Friday, April 12, 2024

Pac-12 parts ways with commissioner George Kliavkoff: Announcement on new leadership coming next week

The Pac-12 and commissioner George Kliavkoff have mutually agreed to part ways, the conference announced Friday. According to a statement from the league, Kliavkoff’s final day will bey February 29 with an announcement concerning new leadership coming sometime next week. The news comes as 10 programs prepare to exit the conference this summer. Teresa Gould, the conference’s deputy commissioner, has been targeted as Kliavkoff’s replacement, according to Yahoo Sports

The change in leadership is hardly a surprise given the effective dissolution of the West Coast’s premier athletic conference, which leaves Oregon State and Washington State battling for their future. In December, the Washington Supreme Court granted the two remaining programs — unofficially known as the “Pac-2” — control of the conference and all of its assets after some back-and-forth with the departing 10 schools. 

“The Pac-12 Conference Board has given the departing 10 schools notice of a proposed leadership transition with an invitation to provide comment,” the Pac-12 said in a Tuesday statement. “We expect to provide more information following a decision in the coming days.” 

Kliavkoff, a former lawyer who held front-office positions with the MLB and MGM Resorts International, was announced as Pac-12 commissioner in 2021. In May 2022, the Pac-12 sustained its first big blow of Kliavkoff’s tenure when USC and UCLA — two of the conference’s most prolific institutions — announced they were leaving for the Big Ten at the start of the 2024-25 athletic calendar.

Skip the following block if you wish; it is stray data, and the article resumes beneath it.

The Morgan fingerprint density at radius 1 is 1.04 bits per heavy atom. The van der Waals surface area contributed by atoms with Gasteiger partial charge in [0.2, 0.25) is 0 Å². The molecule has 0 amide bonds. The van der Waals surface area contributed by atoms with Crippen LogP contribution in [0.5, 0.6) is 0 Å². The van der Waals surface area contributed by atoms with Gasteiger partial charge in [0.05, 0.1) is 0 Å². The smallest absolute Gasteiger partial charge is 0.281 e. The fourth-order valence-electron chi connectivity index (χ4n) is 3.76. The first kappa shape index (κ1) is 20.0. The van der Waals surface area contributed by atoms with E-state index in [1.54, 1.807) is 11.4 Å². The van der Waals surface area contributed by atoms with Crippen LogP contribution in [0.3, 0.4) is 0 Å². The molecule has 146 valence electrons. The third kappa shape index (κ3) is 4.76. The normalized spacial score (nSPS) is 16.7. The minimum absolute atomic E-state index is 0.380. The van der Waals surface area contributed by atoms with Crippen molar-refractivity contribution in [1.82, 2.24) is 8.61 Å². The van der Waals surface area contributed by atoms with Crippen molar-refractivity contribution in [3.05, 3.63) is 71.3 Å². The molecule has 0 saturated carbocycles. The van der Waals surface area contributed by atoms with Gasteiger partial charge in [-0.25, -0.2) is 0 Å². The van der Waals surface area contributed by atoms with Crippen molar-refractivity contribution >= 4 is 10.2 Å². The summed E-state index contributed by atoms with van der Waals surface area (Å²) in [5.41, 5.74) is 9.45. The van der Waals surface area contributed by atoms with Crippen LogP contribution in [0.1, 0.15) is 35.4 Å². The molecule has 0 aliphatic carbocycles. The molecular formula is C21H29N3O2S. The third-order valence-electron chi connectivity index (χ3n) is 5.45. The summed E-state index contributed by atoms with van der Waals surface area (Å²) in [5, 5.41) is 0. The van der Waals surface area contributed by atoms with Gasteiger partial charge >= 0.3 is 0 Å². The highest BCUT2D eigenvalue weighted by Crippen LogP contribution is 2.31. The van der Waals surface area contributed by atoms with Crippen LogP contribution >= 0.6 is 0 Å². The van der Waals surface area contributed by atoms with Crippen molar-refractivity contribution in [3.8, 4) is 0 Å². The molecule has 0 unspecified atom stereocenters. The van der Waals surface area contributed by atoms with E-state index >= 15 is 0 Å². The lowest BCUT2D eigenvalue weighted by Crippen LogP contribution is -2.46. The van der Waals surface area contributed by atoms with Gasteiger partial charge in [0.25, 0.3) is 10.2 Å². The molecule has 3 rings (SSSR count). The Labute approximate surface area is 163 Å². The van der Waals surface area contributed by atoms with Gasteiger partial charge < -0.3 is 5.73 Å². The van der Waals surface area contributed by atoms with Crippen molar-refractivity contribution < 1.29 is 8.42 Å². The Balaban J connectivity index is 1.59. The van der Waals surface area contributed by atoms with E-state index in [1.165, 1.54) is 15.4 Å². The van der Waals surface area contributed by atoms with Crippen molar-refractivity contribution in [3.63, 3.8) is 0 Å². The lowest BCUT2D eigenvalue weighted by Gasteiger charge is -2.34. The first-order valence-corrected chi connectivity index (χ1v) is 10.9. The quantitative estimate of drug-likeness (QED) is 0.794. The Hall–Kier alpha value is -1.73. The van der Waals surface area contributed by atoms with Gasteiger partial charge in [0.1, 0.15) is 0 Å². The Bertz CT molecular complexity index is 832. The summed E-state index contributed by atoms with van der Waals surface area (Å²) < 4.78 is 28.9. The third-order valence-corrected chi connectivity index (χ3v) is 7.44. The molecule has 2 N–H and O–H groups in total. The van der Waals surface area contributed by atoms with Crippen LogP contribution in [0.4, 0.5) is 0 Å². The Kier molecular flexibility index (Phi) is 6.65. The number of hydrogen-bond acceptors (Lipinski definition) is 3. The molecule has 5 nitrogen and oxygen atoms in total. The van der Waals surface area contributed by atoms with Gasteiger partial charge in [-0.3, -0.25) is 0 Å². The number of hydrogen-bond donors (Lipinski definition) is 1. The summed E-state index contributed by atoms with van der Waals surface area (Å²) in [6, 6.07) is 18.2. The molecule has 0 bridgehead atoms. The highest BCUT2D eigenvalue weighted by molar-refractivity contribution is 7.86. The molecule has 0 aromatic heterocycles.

Other schools eventually followed suit. In the summer of 2023, it was revealed that Oregon and Washington would follow to the Big Ten while Arizona, Arizona State, Utah and Colorado announced their move to the Big 12. California and Stanford will compete in the ACC starting in 2024. 

Failed TV negotiations sealed Kliavkoff’s fate

Kliavkoff inherited an expiring television deal, and the Pac-12’s downturn can be traced to his inability to solidify a new broadcasting partner. When Texas and Oklahoma announced their move to the SEC in July 2021, the Pac-12 was in a prime opportunity to further carve pieces from the Big 12 and bolster its own ranks. 

Bringing in a couple prolific names surely would have enhanced the Pac-12’s profile in the eyes of television networks. Instead, the Pac-12 sat on its hands while the Big 12 got to work ensuring its future, recruiting ascendant programs like BYU, Houston, Cincinnati and UCF. 

The departure of UCLA and USC made television negotiations almost impossible. In Fall 2022, the Big Ten and Big 12 both signed multi-billion dollar agreements with prolific networks like Fox and ESPN. The SEC and ACC already had iron-clad deals that secured extensive broadcasting rights. 

As a result, the Pac-12 was left without a seat at the table after ESPN dropped out of the negotiations in early 2023. Seemingly undaunted, Kliavkoff promised at last July’s Pac-12 Media Day that a new deal was close. Less than a week later, Colorado voted to leave the Pac-12. 

Still, Kliavkoff presented in August a streaming-centric deal from Apple to his remaining member institutions. A reported base payout of $20 million would have left the Pac-12 woefully behind its power-conference competitors in terms of revenue, and schools were unmoved by the subscription-based incentives. 

Just a couple days after reports of the Apple deal surfaced, Oregon, Washington, Arizona, Arizona State and Utah all announced their pending departures, essentially signing the Pac-12’s death certificate. 

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